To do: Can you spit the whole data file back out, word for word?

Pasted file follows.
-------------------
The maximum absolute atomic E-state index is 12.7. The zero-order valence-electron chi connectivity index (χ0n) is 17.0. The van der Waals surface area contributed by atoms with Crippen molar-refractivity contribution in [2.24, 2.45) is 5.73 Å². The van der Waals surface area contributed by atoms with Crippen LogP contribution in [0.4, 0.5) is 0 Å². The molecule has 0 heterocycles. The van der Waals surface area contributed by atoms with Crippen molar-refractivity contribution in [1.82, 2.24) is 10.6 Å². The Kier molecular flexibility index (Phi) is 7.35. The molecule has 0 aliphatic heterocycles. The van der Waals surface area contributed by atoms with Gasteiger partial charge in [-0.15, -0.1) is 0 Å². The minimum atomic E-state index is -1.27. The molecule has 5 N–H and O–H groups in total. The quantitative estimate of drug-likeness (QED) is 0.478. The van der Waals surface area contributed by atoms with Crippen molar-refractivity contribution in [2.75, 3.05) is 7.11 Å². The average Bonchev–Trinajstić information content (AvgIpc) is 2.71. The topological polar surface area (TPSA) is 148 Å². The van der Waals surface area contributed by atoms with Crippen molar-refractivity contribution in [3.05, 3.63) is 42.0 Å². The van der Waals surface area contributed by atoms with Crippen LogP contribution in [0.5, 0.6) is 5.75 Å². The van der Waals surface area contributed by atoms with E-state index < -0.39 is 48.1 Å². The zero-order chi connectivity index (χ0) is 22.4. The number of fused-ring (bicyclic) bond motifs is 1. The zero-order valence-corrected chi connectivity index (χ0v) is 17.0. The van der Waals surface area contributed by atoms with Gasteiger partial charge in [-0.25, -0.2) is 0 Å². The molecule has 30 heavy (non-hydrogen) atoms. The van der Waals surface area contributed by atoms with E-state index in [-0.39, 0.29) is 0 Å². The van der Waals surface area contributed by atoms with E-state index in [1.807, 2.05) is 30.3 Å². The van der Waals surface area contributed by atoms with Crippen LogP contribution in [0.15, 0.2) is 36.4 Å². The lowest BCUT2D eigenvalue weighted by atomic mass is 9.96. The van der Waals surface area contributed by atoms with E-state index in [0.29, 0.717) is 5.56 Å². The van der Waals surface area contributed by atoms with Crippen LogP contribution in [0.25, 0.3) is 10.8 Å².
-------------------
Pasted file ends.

The maximum absolute atomic E-state index is 12.7. The zero-order valence-electron chi connectivity index (χ0n) is 17.0. The van der Waals surface area contributed by atoms with Crippen molar-refractivity contribution in [2.24, 2.45) is 5.73 Å². The van der Waals surface area contributed by atoms with Crippen LogP contribution in [0.4, 0.5) is 0 Å². The molecule has 0 heterocycles. The van der Waals surface area contributed by atoms with Crippen molar-refractivity contribution in [1.82, 2.24) is 10.6 Å². The Kier molecular flexibility index (Phi) is 7.35. The molecule has 0 aliphatic heterocycles. The van der Waals surface area contributed by atoms with Gasteiger partial charge in [-0.15, -0.1) is 0 Å². The minimum atomic E-state index is -1.27. The molecule has 5 N–H and O–H groups in total. The quantitative estimate of drug-likeness (QED) is 0.478. The van der Waals surface area contributed by atoms with Crippen molar-refractivity contribution in [2.75, 3.05) is 7.11 Å². The average Bonchev–Trinajstić information content (AvgIpc) is 2.71. The topological polar surface area (TPSA) is 148 Å². The van der Waals surface area contributed by atoms with Crippen molar-refractivity contribution in [3.05, 3.63) is 42.0 Å². The van der Waals surface area contributed by atoms with Crippen LogP contribution in [0.5, 0.6) is 5.75 Å². The van der Waals surface area contributed by atoms with E-state index < -0.39 is 48.1 Å². The zero-order chi connectivity index (χ0) is 22.4. The number of fused-ring (bicyclic) bond motifs is 1. The zero-order valence-corrected chi connectivity index (χ0v) is 17.0. The van der Waals surface area contributed by atoms with Gasteiger partial charge in [-0.25, -0.2) is 0 Å². The molecule has 30 heavy (non-hydrogen) atoms. The van der Waals surface area contributed by atoms with E-state index in [-0.39, 0.29) is 0 Å². The van der Waals surface area contributed by atoms with E-state index in [1.807, 2.05) is 30.3 Å². The van der Waals surface area contributed by atoms with Crippen LogP contribution in [0.15, 0.2) is 36.4 Å². The lowest BCUT2D eigenvalue weighted by atomic mass is 9.96. The van der Waals surface area contributed by atoms with E-state index in [0.29, 0.717) is 5.56 Å². The van der Waals surface area contributed by atoms with Crippen LogP contribution in [0.25, 0.3) is 10.8 Å².